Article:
Sunday, 12 April 2009

Fairy Stories and the Snow Queen

I have never been happy with the suitability for young children of many Fairy Tales. Already streets and shops are preparing for the Victorian created fiction of Father Christmas and the giving of presents. Throughout the rest of the year large numbers of children are warned to be good or Father Christmas won't come to visit you and then after Christmas when children visit friends and go back to school there are boastful comparisons and showings off of present received. Parents and other relatives are put under great pressure to provide what their children say they want and to ensure that they do not lose face with their friends and other family members. What most children seek and value is parental time and personal recognition, and what most children will benefit from is a gift which will help them grow up and cope with adulthood.

I have no memory of being taken to pantomimes at Christmas which is something shared many other children born when the second world war commenced and therefore enjoyed them when the opportunity arose as an adult. However the storyline of most raises concerns depending on the age of the child and family circumstances. Too many adolescents are not equipped to follow the example of Dick Whittington and head off for London and for every Oliver Twist who found a good home the majority end up on streets and into crime to survive. Similarly it would be wise for most parents to prepare their daughters for the realities of marriage motherhood than to await the arrival of Prince Charming in Cinderella or debrief youngsters who have seen Aladdin about the actual odds of winning the main prize in the national lottery. While Jack and the Beanstalk probably has its origins in the Bible story of David and Goliath, parents would be wise to counsel their youngsters to tell them and their teachers about bullying rather than trying to take the law into their own hands.

I was thinking about such things while watched a two part made for TV film based on the Hans Christian Anderson story, the Snow Queen, more popular these days as a ballet.. The film begins with the death of a young mother by the Snow Queen and the grief of father and daughter and then follows the adventures of the girl when she becomes a young woman when she attempts to rescue her boyfriend who has come under the spell of the Snow Queen, and these include the potential perils of speed dating as prospective suitors whisk her around a ballroom floor, being eaten by a feminist robber, imprisoned by oppressive solicitousness and nearly frozen to death by the Snow Queen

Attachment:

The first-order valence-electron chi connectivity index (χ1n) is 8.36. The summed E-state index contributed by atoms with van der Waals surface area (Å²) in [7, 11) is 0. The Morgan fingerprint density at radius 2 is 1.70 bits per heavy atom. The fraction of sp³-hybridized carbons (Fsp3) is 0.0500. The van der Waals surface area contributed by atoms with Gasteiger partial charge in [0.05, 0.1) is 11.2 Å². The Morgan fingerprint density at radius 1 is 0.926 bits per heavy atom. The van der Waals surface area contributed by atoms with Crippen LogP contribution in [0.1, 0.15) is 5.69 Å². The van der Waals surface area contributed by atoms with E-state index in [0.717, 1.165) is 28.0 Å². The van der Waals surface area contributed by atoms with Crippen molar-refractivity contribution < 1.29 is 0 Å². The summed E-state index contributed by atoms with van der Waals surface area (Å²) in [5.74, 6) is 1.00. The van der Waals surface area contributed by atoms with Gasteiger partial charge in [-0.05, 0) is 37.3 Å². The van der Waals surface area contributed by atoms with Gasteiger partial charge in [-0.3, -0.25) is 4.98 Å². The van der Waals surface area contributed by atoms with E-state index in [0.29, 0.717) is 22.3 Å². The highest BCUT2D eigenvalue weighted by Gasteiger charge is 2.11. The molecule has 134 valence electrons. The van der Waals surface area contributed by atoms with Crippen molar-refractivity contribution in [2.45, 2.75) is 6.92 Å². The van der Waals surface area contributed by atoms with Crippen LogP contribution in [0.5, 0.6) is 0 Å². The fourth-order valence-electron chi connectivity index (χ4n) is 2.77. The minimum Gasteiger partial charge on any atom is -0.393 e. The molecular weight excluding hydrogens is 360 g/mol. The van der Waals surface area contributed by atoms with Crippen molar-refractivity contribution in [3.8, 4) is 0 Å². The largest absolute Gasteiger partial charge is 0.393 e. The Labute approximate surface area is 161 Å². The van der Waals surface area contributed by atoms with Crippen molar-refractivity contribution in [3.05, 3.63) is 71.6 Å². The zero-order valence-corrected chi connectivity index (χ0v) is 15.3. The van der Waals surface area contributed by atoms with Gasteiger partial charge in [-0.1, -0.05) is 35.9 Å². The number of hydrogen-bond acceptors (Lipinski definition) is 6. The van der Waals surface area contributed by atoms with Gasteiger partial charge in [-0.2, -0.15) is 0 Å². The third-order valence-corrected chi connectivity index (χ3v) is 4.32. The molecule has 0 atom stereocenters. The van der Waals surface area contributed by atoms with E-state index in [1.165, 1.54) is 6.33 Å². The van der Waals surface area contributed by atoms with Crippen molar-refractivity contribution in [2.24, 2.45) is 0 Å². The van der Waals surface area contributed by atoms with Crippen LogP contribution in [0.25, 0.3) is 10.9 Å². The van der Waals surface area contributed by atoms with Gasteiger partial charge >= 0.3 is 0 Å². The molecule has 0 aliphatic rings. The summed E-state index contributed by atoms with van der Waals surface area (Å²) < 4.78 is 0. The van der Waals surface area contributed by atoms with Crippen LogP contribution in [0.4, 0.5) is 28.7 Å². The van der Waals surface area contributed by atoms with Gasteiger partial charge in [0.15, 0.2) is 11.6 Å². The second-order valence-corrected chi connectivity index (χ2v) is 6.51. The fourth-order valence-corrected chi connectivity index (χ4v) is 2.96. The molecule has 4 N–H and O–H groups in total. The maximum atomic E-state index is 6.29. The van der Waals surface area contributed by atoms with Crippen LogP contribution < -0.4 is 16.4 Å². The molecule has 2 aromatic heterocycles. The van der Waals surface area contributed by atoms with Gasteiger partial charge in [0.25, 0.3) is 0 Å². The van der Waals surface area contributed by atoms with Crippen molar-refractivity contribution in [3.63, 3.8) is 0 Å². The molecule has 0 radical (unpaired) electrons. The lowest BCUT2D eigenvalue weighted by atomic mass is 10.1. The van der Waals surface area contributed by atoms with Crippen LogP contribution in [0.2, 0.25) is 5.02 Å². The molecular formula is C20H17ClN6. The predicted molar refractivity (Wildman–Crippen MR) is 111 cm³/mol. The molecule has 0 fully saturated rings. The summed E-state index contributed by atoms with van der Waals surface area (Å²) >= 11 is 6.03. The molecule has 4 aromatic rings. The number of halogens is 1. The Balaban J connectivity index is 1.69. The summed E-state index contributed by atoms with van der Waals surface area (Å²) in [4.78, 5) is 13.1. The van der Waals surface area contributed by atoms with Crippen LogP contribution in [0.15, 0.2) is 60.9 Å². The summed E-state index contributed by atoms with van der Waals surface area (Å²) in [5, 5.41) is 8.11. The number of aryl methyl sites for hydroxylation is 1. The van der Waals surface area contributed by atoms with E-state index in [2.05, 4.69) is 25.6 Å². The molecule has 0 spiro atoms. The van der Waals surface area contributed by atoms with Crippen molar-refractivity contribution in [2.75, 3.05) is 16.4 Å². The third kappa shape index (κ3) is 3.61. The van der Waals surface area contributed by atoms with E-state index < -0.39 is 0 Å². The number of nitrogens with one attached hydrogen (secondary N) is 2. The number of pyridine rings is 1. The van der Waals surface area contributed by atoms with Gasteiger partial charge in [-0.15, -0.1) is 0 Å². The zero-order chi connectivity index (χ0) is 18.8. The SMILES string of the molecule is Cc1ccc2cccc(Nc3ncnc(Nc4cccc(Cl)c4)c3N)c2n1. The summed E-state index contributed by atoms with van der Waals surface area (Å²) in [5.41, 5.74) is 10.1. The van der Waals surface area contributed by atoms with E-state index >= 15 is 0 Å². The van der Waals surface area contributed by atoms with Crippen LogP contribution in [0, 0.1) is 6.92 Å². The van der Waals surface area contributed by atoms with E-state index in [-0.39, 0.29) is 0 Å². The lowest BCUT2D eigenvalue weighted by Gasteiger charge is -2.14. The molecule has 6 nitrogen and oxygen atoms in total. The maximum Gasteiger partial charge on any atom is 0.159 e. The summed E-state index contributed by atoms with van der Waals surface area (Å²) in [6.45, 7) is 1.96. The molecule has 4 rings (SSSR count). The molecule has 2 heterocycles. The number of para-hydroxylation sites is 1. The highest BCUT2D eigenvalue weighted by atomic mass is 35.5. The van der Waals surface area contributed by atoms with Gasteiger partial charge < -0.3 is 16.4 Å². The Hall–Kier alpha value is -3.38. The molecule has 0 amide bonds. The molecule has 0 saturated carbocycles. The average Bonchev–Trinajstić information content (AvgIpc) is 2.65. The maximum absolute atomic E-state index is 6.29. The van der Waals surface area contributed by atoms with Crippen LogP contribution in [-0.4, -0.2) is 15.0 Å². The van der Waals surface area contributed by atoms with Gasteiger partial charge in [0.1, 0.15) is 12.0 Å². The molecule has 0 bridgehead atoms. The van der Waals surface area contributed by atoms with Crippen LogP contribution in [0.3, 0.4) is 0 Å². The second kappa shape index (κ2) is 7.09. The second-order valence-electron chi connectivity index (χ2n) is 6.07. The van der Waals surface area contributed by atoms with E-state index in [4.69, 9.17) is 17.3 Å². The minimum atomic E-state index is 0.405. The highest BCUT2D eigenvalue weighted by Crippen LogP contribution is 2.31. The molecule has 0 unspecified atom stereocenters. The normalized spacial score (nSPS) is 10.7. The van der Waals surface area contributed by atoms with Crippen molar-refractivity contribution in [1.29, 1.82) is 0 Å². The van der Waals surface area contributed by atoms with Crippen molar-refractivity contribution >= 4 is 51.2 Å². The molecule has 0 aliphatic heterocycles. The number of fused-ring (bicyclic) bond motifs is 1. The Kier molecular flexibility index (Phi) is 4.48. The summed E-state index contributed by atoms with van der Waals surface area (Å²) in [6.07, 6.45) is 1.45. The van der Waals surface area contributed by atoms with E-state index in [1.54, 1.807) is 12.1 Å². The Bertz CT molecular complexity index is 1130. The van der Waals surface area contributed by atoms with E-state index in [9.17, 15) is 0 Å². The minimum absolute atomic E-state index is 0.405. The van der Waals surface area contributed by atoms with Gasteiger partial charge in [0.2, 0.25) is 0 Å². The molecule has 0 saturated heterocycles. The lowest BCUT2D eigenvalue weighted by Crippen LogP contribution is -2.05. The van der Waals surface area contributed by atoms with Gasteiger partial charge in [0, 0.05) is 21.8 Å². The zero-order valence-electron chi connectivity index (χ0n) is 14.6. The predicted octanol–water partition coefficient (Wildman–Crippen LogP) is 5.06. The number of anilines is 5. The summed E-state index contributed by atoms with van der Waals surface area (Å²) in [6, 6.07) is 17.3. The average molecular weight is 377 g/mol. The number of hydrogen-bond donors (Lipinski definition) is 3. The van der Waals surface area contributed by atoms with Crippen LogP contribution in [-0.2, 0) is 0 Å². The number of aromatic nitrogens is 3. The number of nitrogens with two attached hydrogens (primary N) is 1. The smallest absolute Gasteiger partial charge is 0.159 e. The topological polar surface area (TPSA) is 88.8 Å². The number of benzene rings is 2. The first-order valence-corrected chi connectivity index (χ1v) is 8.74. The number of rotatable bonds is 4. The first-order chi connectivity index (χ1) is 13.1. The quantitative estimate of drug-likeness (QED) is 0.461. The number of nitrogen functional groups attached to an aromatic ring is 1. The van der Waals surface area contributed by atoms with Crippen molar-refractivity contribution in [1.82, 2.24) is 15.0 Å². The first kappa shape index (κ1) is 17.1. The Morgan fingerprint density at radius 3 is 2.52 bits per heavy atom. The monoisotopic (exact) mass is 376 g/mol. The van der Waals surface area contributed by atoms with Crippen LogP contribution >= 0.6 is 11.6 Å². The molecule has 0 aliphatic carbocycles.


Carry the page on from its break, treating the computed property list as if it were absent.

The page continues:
I also watched a two part made for TV film about the life and work of Hans Christian Anderson which intermingled some true facts about his life, such as his romantic love for the Nightingale singer Jenny Lind and that he over stayed a welcome at the home of Charles Dickens with suggesting that many of his stores were based on real life experiences, notably the Snow Queen, represented by Jenny Lind and the ugly duckling represented by the disabled daughter of one of his early benefactors.

There was also time to enjoy a pre Christmas Victorian slice of Cheshire country town life with the adaptation of three of Elizabeth Gaskells novels with an impressive ensemble cast including Dame Judy Dench, Eileen Atkins, Michael Gabon, Francesca Annis, Julia McKenzie and Imelda Staunton.

However the highlight of the day was a confident and relaxed Tony Blair in the first of three programmes explaining how he set out and succeeded in changing Britain, although it became quickly evident that this was only on the basis of approval by Gordon Brown who clearly was the Cabinet enforcer, assisted by fixer John Prescott. In one programme the truth which backbenchers and political commentators tried to explain over a decade was fully revealed. This was as close to dictatorship by three men as one is likely to get in a democracy and it is also now evident that the scheduling of the programme along with the publication of the recent book were good reasons for the aborted attempt to get a new mandate from the electorate. However understandable the action from the personal viewpoint of the Prime Minister, from the Labour Party back benchers and the need for stable and strong government, it only further underlines the desperation of the decision and how out of touch those taking the decision have become with middle England. The Secretary of State for Foreign Affairs was shown taking a photo opportunity with the Israeli Ambassador to give the thanks of the English Football nation for their win over Russia but a lot more similar miracles will be needed.

Meanwhile I have completed the writing of the Introduction to Northern Rivera and selected the nineteen accompanying photographs.

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